After plaintiff was seriously injured in an auto accident, she may not have specifically authorized her attorney to settle for the liability limits of the other driver’s auto insurance, but the attorney had the apparent authority to enter into the settlement. Although plaintiff’s attorney absconded with the settlement funds, the other driver is entitled to the defense of accord and satisfaction.
We affirm the trial court’s grant of summary judgment for defendant Cruz.
Plaintiff’s appeal is interlocutory because her claim against her UIM carrier is still pending. Plaintiff has demonstrated that the trial court’s order affects a substantial right: her remaining claim would be resolved by arbitration if the order were affirmed and by jury trial if it were reversed. Therefore, we have jurisdiction to consider plaintiff’s appeal.
There is no dispute that plaintiff hired the attorney to represent her in her personal injury claim against defendant Cruz and her liability carrier, Nationwide Insurance.
The attorney-client relationship is based upon principles of agency. A principal is liable on a contract duly made when the agent acts within the scope of his actual authority. Furthermore, the principal may be bound in an agreement with a third party by the apparent authority of her agent which includes authority to do all those things usual and necessary in accomplishing the main act authorized.
The settlement of a personal injury case for liability limits of an insurance policy is well within the realm of the usual business of a personal injury lawyer in his work on an automobile accident case. Plaintiff appears to argue there is no proof that a settlement was reached and that the parties never came to an agreement, but the record shows that the settlement check was sent by Nationwide and cashed by plaintiff’s attorney.
Much of plaintiff’s argument seems to rely on the evidence, or lack thereof, of details regarding the negotiations between her attorney and Nationwide. But the details of their discussions as framed by plaintiff would not change the fact that Nationwide agreed to pay its policy limits to plaintiff in settlement of her claim.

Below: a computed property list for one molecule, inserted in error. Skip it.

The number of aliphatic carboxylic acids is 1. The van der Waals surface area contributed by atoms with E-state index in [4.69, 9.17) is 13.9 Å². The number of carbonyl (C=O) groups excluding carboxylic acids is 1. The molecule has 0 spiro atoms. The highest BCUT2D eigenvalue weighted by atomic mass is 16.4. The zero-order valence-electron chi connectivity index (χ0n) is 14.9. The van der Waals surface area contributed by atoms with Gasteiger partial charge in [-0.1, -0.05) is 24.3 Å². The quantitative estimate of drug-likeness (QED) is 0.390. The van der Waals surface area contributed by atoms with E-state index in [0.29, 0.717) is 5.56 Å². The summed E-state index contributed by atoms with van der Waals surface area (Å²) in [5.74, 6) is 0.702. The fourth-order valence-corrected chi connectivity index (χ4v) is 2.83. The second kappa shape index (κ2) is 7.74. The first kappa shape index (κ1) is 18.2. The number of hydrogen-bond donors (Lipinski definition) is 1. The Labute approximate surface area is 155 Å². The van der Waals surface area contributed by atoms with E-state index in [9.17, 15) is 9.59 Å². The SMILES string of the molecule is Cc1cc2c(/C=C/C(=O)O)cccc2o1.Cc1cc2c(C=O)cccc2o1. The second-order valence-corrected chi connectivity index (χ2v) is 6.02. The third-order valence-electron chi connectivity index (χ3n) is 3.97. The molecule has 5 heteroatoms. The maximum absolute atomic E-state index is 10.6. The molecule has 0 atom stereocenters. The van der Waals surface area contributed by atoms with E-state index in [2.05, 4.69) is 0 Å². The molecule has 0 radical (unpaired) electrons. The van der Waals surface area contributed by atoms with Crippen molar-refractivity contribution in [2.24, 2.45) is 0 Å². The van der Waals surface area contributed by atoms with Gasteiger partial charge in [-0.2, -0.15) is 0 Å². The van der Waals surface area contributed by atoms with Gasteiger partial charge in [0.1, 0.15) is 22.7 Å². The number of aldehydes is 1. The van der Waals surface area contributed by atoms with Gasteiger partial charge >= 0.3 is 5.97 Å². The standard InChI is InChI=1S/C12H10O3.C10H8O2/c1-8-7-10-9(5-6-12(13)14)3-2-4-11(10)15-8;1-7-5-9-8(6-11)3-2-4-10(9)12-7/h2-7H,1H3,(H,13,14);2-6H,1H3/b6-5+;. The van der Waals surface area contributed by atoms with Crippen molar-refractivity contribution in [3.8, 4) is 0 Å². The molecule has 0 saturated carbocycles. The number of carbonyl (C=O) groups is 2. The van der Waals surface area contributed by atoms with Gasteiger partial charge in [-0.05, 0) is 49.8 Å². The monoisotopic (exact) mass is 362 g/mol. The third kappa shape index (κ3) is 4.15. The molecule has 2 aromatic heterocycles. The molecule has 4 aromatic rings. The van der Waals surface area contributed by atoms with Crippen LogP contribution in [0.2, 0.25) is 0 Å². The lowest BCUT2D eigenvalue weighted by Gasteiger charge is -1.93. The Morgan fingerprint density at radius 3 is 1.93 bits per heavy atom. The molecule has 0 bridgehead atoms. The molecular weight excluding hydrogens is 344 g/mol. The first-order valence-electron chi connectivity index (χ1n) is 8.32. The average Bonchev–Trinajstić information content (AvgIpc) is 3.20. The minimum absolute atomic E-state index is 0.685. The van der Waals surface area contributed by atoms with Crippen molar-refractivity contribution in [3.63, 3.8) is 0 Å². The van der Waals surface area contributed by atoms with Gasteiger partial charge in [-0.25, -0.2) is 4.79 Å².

Even if plaintiff did not grant her attorney the actual authority to settle her personal injury case for Nationwide’s policy limit of $50,000, all of the evidence shows that the attorney – as plaintiff’s agent – had sufficient apparent authority to bind plaintiff in her dealings with defendant Cruz and Nationwide.
Plaintiff seeks to transfer the loss from her attorney’s malfeasance to Nationwide. We sympathize with her predicament, but unfortunately for plaintiff, the client bears the risk of her lawyer’s malfeasance when it involves an innocent third party.
Accord & Satisfaction
This case is a clear example of an accord and satisfaction. Plaintiff, through her agent, agreed to release all claims against Nationwide for the agreed-upon sum of $50,000. Plaintiff suffered a greater amount of damages than $50,000, which is why she also brought a claim against her UIM carrier for the remainder of her damages. There is no genuine issue of material fact; the trial court properly granted summary judgment for defendant Cruz based on accord and satisfaction.
Hogue v. Cruz (Lawyers Weekly No. 012-061-18, 11 pp.) (Donna Stroud, J.) Appealed from Caswell County Superior Court (Osmond Smith, J.) Drew Brown for plaintiff; Joshua Rotenstreich, Kenneth Rotenstreich and Torin Fury for defendants. N.C. App. Unpub.